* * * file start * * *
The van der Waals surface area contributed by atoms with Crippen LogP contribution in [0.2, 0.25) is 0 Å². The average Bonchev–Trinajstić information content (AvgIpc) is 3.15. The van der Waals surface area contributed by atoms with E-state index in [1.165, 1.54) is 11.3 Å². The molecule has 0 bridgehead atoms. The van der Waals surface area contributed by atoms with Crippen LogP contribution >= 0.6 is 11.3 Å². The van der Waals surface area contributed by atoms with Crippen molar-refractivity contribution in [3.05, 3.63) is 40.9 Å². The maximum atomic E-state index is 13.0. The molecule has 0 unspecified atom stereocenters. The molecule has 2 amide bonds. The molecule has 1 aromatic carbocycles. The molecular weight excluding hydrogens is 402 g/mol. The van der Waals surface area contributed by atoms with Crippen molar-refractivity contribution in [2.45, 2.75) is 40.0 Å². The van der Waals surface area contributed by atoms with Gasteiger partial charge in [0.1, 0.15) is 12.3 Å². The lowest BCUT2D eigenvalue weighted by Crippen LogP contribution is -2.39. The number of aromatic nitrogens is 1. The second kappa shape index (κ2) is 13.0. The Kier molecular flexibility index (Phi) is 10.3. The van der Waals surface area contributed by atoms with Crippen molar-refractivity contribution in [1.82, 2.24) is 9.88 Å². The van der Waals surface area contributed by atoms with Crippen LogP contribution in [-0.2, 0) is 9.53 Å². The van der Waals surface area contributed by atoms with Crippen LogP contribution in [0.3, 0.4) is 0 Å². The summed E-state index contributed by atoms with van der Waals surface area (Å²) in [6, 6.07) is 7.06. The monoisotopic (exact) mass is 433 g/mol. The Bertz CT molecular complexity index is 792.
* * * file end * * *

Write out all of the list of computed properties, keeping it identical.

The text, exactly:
The van der Waals surface area contributed by atoms with Crippen LogP contribution in [0.2, 0.25) is 0 Å². The average Bonchev–Trinajstić information content (AvgIpc) is 3.15. The van der Waals surface area contributed by atoms with E-state index in [1.165, 1.54) is 11.3 Å². The molecule has 0 bridgehead atoms. The van der Waals surface area contributed by atoms with Crippen LogP contribution >= 0.6 is 11.3 Å². The van der Waals surface area contributed by atoms with Crippen molar-refractivity contribution in [3.05, 3.63) is 40.9 Å². The maximum atomic E-state index is 13.0. The molecule has 0 unspecified atom stereocenters. The molecule has 2 amide bonds. The molecule has 1 aromatic carbocycles. The molecular weight excluding hydrogens is 402 g/mol. The van der Waals surface area contributed by atoms with Crippen molar-refractivity contribution in [2.45, 2.75) is 40.0 Å². The van der Waals surface area contributed by atoms with Gasteiger partial charge in [0.1, 0.15) is 12.3 Å². The lowest BCUT2D eigenvalue weighted by Crippen LogP contribution is -2.39. The number of aromatic nitrogens is 1. The second kappa shape index (κ2) is 13.0. The Kier molecular flexibility index (Phi) is 10.3. The van der Waals surface area contributed by atoms with Crippen molar-refractivity contribution in [1.82, 2.24) is 9.88 Å². The van der Waals surface area contributed by atoms with Crippen LogP contribution in [-0.2, 0) is 9.53 Å². The van der Waals surface area contributed by atoms with Crippen LogP contribution in [0.3, 0.4) is 0 Å². The summed E-state index contributed by atoms with van der Waals surface area (Å²) in [6, 6.07) is 7.06. The monoisotopic (exact) mass is 433 g/mol. The Bertz CT molecular complexity index is 792.